UK Admits Pressure from Nigeria to Try Corrupt OfficialsFrom Constance Ikokwu in Washington, D.C., 11.06.2007
The United Kingdom has admitted that its decision to go after corrupt Nigerian public officers who use its country as a safe haven to launder stolen wealth was at the prompting of the Nigerian government.
Talking with THISDAY in Washington, D.C., former leader of the House of Lords in the UK, Baroness Valerie Amos, said the British government had to make legislations following pressure mounted by Nigeria and concerns expressed about money laundering through financial institutions in the UK.
Amos did not mention any particular administration but Nigeria’s high profile fight against corruption and money laundering came to world attention under President Olusegun Obasanjo, with the creation of the Economic and Financial Crimes Commission (EFCC).
According to Amos, “on the issue of stolen assets, we have legislation now. You will know that we’ve been pushed very hard by the Nigerian government in the past where there was concern that there were assets which had been stolen from the people of Nigeria which were then laundered through financial institutions in the United Kingdom and elsewhere.
“I am very proud that my government passed the legislation with respect to the issue of stolen assets wherever they come from and it’s now possible for governments outside the UK to use that legislation to recover assets where they could prove that those assets were stolen from the people of that country. So that’s why I think it has become a much more high profile issue in the last few years,” she said.
Former Governor of Plateau State, Chief Joshua Dariye, was the first state executive to fall in the anti-corruption crusade but jumped bail and returned to Nigeria. Former Governor of Bayelsa State, Dieprieye Alamieyeseigha, was also arrested at Heathrow Airport for money laundering. He however escaped the UK in mysterious circumstances and later claimed his escape was facilitated by Britain, a charge the country has denied.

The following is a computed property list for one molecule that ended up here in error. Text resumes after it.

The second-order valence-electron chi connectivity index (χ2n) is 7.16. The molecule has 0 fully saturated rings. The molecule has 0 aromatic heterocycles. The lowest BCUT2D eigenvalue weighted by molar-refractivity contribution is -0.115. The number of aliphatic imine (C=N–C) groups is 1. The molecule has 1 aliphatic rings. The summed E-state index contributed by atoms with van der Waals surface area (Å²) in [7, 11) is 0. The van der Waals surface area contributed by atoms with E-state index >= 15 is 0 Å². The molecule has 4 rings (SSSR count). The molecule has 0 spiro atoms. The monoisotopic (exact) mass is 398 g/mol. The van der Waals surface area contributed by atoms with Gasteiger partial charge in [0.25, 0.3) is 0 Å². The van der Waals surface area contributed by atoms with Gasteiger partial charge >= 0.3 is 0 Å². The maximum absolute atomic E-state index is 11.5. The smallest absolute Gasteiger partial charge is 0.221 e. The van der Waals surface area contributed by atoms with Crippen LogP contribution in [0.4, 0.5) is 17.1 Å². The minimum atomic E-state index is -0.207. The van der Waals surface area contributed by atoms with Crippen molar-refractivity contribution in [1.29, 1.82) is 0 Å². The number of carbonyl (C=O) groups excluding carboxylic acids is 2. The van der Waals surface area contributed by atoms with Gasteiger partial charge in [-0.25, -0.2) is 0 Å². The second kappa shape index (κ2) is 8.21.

Asked if the British government is appalled at the state of affairs in Nigeria, Amos said no government has the right to make comments of that nature. She said any government, including that of Britain, needs to soften their criticisms of Nigeria considering that it is not even 50 years old as an independent country.
“Nigeria hasn’t been an independent country for 50 years yet. So I think we should focus on reporting the positive and talking in robust terms in private about the things we think need to be improved. I think it’s inappropriate for me to come out with a long list of things and say that we are disappointed with the government of Nigeria. I know we will be disappointed if they came out and said the British government hasn’t done that,” she said.
She stated that the UK would continue to work in partnership with Nigeria, recognising the country’s importance to the development of the continent.
Amos, who has been nominated by Prime Minister Gordon Brown as the European Union (EU) Special Representative to the Africa Union (AU), was in Washington, D.C. for a conference. If her nomination is approved, her office will focus on the wider issues of governance, transparency and accountability, she said.
Amos was the first black woman to sit in the Cabinet of the UK. She was the Leader of the House of Lords from 2003 to June 2007.
This article was taken from thisdayonline.com, the online version of the Nigerian This Day newspaper.